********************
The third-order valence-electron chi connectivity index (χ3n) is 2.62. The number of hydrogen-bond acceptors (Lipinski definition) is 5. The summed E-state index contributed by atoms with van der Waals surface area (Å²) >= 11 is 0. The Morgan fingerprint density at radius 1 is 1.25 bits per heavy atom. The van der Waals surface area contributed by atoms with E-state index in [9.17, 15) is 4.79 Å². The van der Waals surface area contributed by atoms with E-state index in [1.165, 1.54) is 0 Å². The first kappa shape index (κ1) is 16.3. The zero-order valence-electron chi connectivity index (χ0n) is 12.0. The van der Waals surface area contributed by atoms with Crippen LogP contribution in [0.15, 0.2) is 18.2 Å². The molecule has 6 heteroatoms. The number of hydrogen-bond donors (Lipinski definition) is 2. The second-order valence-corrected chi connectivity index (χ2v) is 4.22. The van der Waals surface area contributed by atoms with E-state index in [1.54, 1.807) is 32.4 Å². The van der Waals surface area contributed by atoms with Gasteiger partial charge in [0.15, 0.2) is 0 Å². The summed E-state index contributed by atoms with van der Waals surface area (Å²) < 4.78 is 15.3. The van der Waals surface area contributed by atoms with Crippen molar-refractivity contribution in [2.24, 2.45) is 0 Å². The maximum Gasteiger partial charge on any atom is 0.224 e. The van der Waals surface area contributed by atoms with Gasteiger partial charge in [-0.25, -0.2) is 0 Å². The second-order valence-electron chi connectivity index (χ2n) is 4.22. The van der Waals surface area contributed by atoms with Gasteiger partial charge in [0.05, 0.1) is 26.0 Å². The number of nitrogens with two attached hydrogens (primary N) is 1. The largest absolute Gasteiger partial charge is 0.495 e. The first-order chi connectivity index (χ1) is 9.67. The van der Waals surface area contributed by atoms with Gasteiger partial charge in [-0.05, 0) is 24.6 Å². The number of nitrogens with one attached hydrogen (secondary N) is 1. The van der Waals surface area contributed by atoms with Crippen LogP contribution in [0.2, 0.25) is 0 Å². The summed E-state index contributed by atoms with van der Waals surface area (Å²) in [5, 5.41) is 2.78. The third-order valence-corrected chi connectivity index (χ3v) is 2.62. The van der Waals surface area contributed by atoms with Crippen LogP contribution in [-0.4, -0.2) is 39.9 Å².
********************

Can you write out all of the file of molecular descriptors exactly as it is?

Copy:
The third-order valence-electron chi connectivity index (χ3n) is 2.62. The number of hydrogen-bond acceptors (Lipinski definition) is 5. The summed E-state index contributed by atoms with van der Waals surface area (Å²) >= 11 is 0. The Morgan fingerprint density at radius 1 is 1.25 bits per heavy atom. The van der Waals surface area contributed by atoms with E-state index in [9.17, 15) is 4.79 Å². The van der Waals surface area contributed by atoms with E-state index in [1.165, 1.54) is 0 Å². The first kappa shape index (κ1) is 16.3. The zero-order valence-electron chi connectivity index (χ0n) is 12.0. The van der Waals surface area contributed by atoms with Crippen LogP contribution in [0.15, 0.2) is 18.2 Å². The molecule has 6 heteroatoms. The number of hydrogen-bond donors (Lipinski definition) is 2. The second-order valence-corrected chi connectivity index (χ2v) is 4.22. The van der Waals surface area contributed by atoms with E-state index in [1.54, 1.807) is 32.4 Å². The van der Waals surface area contributed by atoms with Gasteiger partial charge in [0.15, 0.2) is 0 Å². The summed E-state index contributed by atoms with van der Waals surface area (Å²) < 4.78 is 15.3. The van der Waals surface area contributed by atoms with Crippen molar-refractivity contribution in [2.24, 2.45) is 0 Å². The maximum Gasteiger partial charge on any atom is 0.224 e. The van der Waals surface area contributed by atoms with Gasteiger partial charge in [-0.25, -0.2) is 0 Å². The second-order valence-electron chi connectivity index (χ2n) is 4.22. The van der Waals surface area contributed by atoms with Gasteiger partial charge in [0.05, 0.1) is 26.0 Å². The number of nitrogens with two attached hydrogens (primary N) is 1. The largest absolute Gasteiger partial charge is 0.495 e. The first-order chi connectivity index (χ1) is 9.67. The van der Waals surface area contributed by atoms with Gasteiger partial charge in [-0.05, 0) is 24.6 Å². The number of nitrogens with one attached hydrogen (secondary N) is 1. The van der Waals surface area contributed by atoms with Crippen LogP contribution in [0.2, 0.25) is 0 Å². The summed E-state index contributed by atoms with van der Waals surface area (Å²) in [5, 5.41) is 2.78. The third-order valence-corrected chi connectivity index (χ3v) is 2.62. The van der Waals surface area contributed by atoms with Crippen LogP contribution in [-0.4, -0.2) is 39.9 Å².